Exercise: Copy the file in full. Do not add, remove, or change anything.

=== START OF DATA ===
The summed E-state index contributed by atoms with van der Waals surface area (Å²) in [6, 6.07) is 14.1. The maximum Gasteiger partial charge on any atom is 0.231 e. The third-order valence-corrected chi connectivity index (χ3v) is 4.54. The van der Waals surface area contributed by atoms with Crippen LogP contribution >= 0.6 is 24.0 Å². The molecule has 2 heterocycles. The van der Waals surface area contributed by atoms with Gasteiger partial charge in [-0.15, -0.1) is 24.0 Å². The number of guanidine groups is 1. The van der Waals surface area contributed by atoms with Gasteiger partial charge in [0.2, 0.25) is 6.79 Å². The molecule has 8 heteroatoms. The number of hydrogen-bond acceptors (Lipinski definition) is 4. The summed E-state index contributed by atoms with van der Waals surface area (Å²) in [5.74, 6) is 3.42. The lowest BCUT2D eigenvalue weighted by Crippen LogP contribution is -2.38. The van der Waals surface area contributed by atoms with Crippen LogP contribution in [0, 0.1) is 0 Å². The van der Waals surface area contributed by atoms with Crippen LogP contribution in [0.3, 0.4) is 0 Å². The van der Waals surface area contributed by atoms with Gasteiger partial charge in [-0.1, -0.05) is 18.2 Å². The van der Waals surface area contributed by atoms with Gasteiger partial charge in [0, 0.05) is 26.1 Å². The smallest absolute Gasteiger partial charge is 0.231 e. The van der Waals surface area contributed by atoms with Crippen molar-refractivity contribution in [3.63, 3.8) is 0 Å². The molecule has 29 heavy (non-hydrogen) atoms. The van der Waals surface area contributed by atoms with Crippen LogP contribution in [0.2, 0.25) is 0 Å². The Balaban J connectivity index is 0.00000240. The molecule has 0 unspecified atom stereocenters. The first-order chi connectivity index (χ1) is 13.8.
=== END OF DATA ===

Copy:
The summed E-state index contributed by atoms with van der Waals surface area (Å²) in [6, 6.07) is 14.1. The maximum Gasteiger partial charge on any atom is 0.231 e. The third-order valence-corrected chi connectivity index (χ3v) is 4.54. The van der Waals surface area contributed by atoms with Crippen LogP contribution >= 0.6 is 24.0 Å². The molecule has 2 heterocycles. The van der Waals surface area contributed by atoms with Gasteiger partial charge in [-0.15, -0.1) is 24.0 Å². The number of guanidine groups is 1. The van der Waals surface area contributed by atoms with Gasteiger partial charge in [0.2, 0.25) is 6.79 Å². The molecule has 8 heteroatoms. The number of hydrogen-bond acceptors (Lipinski definition) is 4. The summed E-state index contributed by atoms with van der Waals surface area (Å²) in [5.74, 6) is 3.42. The lowest BCUT2D eigenvalue weighted by Crippen LogP contribution is -2.38. The van der Waals surface area contributed by atoms with Crippen LogP contribution in [0, 0.1) is 0 Å². The van der Waals surface area contributed by atoms with Crippen LogP contribution in [0.3, 0.4) is 0 Å². The van der Waals surface area contributed by atoms with Gasteiger partial charge in [-0.1, -0.05) is 18.2 Å². The van der Waals surface area contributed by atoms with Gasteiger partial charge in [0, 0.05) is 26.1 Å². The smallest absolute Gasteiger partial charge is 0.231 e. The van der Waals surface area contributed by atoms with Crippen molar-refractivity contribution in [3.63, 3.8) is 0 Å². The molecule has 29 heavy (non-hydrogen) atoms. The van der Waals surface area contributed by atoms with Crippen LogP contribution in [0.2, 0.25) is 0 Å². The Balaban J connectivity index is 0.00000240. The molecule has 0 unspecified atom stereocenters. The first-order chi connectivity index (χ1) is 13.8.